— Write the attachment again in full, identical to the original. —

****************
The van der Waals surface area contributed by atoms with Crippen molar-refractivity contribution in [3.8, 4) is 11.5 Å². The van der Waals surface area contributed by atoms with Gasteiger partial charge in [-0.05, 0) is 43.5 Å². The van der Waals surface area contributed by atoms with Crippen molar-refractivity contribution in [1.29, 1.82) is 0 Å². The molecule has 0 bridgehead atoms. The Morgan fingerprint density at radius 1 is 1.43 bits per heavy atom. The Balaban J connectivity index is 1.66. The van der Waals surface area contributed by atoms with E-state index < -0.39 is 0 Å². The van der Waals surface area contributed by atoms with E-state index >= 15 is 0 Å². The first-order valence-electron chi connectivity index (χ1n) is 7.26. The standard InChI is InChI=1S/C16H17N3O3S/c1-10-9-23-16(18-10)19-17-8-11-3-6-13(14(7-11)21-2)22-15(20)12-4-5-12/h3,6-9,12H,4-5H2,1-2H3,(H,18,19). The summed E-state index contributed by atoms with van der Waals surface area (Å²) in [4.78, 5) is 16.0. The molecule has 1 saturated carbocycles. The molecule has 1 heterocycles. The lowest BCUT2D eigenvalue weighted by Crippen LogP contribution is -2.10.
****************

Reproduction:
The van der Waals surface area contributed by atoms with Crippen molar-refractivity contribution in [3.8, 4) is 11.5 Å². The van der Waals surface area contributed by atoms with Gasteiger partial charge in [-0.05, 0) is 43.5 Å². The van der Waals surface area contributed by atoms with Crippen molar-refractivity contribution in [1.29, 1.82) is 0 Å². The molecule has 0 bridgehead atoms. The Morgan fingerprint density at radius 1 is 1.43 bits per heavy atom. The Balaban J connectivity index is 1.66. The van der Waals surface area contributed by atoms with E-state index < -0.39 is 0 Å². The van der Waals surface area contributed by atoms with E-state index >= 15 is 0 Å². The first-order valence-electron chi connectivity index (χ1n) is 7.26. The standard InChI is InChI=1S/C16H17N3O3S/c1-10-9-23-16(18-10)19-17-8-11-3-6-13(14(7-11)21-2)22-15(20)12-4-5-12/h3,6-9,12H,4-5H2,1-2H3,(H,18,19). The summed E-state index contributed by atoms with van der Waals surface area (Å²) in [4.78, 5) is 16.0. The molecule has 1 saturated carbocycles. The molecule has 1 heterocycles. The lowest BCUT2D eigenvalue weighted by Crippen LogP contribution is -2.10.